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RE: Signing before Encryption and Signing after Encryption
From: "David Gillett" <gillettdavid () fhda edu>
Date: Wed, 22 Mar 2006 13:23:50 -0800

  Does non-repudiation require anything more than assurance that the
private key (a) MUST have been used, and (b) HASN'T been compromised?
Are you just alluding to the measures which support those assertions, 
or to some additional requirement(s) that escapes me?

  [If your private key isn't really private, all bets are off.]

David Gillett


-----Original Message-----
From: Craig Wright [mailto:cwright () bdosyd com au] 
Sent: Wednesday, March 22, 2006 12:56 PM
To: gillettdavid () fhda edu; shyaam () gmail com; 
security-basics () securityfocus com
Subject: RE: Signing before Encryption and Signing after Encryption


True, but the argument was not one as to which is the better method.
There are several secure hashing algorithms.


Further there is more to verification to source than just 
asymmetric keys. Non-repudiation is a complex field in itself 
and requires a entire range of associated infrastructure.

Regards
Craig

-----Original Message-----
From: David Gillett [mailto:gillettdavid () fhda edu]

Sent: 23 March 2006 4:32
To: Craig Wright; shyaam () gmail com; security-basics () securityfocus com
Subject: RE: Signing before Encryption and Signing after Encryption

  The property that a hash match is supposed to verify (is 
this copy the same as the original) is not quite the same as 
the property that a signature verifies (did this document 
come from that source).  There
*are* many applications where one is an acceptable 
alternative to the other.

  However, there have been numerous news items in the last 18 
months about the feasibility of engineering hash collisions 
with several popular algorithms; hashing must be assumed to 
provide weaker verification of its property than might have 
been previously assumed.
(For now, I've recommended that folks using tools that don't yet do
SHA-256 or better should use *both* MD5 and SHA-1 -- I don't 
think anyone has yet described an engineered collision that 
works with both.)


  Engineering hash collisions is apparently easier than 
compromising a properly-secured private key used in a good 
asymmetric algorithm.

David Gillett


-----Original Message-----
From: Craig Wright [mailto:cwright () bdosyd com au]
Sent: Tuesday, March 21, 2006 8:03 PM
To: gillettdavid () fhda edu; shyaam () gmail com;

security-basics () securityfocus com
Subject: RE: Signing before Encryption and Signing after Encryption




Hello,
Just to be difficult....


David stated "Signing requires a private key". This is 
correct through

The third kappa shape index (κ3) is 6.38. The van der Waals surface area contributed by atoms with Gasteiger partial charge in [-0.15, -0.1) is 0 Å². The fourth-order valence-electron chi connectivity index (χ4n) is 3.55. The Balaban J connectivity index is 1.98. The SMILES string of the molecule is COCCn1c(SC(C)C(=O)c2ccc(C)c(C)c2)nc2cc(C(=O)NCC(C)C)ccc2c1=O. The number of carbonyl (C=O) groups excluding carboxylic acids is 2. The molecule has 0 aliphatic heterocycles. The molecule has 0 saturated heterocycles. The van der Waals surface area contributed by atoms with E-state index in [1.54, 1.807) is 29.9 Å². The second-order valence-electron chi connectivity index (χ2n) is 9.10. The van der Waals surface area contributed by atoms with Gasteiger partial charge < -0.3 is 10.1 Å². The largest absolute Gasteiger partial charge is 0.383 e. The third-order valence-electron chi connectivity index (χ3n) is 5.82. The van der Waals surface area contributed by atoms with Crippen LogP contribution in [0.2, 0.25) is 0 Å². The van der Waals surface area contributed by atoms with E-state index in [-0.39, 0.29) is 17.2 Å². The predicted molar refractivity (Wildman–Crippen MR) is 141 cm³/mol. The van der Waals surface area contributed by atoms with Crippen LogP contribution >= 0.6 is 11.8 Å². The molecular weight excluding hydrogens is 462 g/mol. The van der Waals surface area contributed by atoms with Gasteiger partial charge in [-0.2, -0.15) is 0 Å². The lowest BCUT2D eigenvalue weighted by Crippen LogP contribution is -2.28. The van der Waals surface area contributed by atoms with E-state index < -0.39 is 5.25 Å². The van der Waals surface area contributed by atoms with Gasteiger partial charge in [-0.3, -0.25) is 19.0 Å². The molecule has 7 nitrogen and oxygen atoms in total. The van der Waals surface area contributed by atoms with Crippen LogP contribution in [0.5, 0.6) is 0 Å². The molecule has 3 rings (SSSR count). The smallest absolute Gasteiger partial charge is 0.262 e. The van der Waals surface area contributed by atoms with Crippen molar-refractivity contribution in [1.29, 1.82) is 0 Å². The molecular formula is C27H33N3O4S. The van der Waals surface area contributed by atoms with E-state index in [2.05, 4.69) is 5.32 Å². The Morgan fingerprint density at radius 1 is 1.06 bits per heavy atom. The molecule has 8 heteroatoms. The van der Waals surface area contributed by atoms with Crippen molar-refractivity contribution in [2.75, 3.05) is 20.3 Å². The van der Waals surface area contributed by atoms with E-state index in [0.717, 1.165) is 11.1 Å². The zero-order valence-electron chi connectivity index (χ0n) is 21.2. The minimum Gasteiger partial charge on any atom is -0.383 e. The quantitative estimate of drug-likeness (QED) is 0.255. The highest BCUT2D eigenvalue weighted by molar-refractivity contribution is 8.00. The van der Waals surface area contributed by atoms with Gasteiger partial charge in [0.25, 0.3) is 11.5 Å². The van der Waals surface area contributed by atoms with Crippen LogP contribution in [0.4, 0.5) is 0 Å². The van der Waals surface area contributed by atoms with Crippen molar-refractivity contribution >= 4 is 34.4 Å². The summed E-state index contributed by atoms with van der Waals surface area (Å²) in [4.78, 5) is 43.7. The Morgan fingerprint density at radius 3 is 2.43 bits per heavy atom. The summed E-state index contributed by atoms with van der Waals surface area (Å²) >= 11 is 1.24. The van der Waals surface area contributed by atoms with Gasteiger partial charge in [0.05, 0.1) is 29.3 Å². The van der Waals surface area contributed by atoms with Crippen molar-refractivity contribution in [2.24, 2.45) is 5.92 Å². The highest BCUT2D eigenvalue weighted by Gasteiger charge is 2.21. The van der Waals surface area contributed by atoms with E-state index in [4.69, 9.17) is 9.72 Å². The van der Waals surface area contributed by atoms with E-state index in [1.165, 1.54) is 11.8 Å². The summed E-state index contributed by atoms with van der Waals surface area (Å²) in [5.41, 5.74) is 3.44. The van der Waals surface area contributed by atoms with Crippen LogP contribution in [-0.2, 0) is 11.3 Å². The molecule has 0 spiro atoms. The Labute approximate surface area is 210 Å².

feasibility, but it is not technically correct as there are 
signature

schemes that only require symmetric keys. Signing with 
symmetric keys

is a lot more complex and thus more prone to error and has 
a range of

key management issues. This does not mean that it is not possible.


In fact there are scheme to sign a message using only Hashing

algorithms. The simplest of these is to hash the document and keep a

list of document hashes (similar to software). A user could 
check the

list to see if the message was valid or if tampering had occurred. A

third party could keep the hash tables to ensure that the 
lists where

accurate.




So signing does not require a private key - it just makes it easier.
Next it also depends on non-repudiation/repudiation issues.

It is easy to sign a document and have a verification that it is

unaltered but with no proof that the original signer could not come

back and accuse the receiver of forging the document.


An example symmetric scheme could be:


Alice encrypts a message using a symmetric key known to Bob 
(and Alice
only)
Alice hashes the encrypted message


Alice encrypts the (encrypted) message and hash using a 
symmetric key

known to Jim but unknown to Bob Bob receives the hashed and 
encrypted

message.


If Bob alters the message - the hash will not work. Alice 
can not lie

as Jim has a copy.
Key management is a bugger, but still possible (though unlikely)


ANSI X9.17 Notarised Symmetric Keys may be used to sign.




Regards
Craig S Wright


PS There are also hybrid ciphers for signing which are based on a

combination of all the above - but this for another post




-----Original Message-----
From: David Gillett [mailto:gillettdavid () fhda edu]


Sent: 22 March 2006 6:21
To: shyaam () gmail com; security-basics () securityfocus com
Subject: RE: Signing before Encryption and Signing after Encryption


  Signing requires a private key -- therefore, it *must* be

Asymmetric.
Asymmetric is typically much slower than Symmetric, so you 
get things

like SSL that use Asymmetric to protect the exchange of the 
Symmetric

key used for actual payload encryption.


  Signing after encryption allows the signature to be verified

before/without decrypting the payload.  There are a variety of

circumstances in which that could be useful, which are 
blocked if the

signing is done first.  I can't think of any where the opposite is

true.


David Gillett, CISSP




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EARN A MASTER OF SCIENCE IN INFORMATION ASSURANCE - ONLINE
The Norwich University program offers unparalleled Infosec management 
education and the case study affords you unmatched consulting experience. 
Tailor your education to your own professional goals with degree 
customizations including Emergency Management, Business Continuity Planning, 
Computer Emergency Response Teams, and Digital Investigations. 

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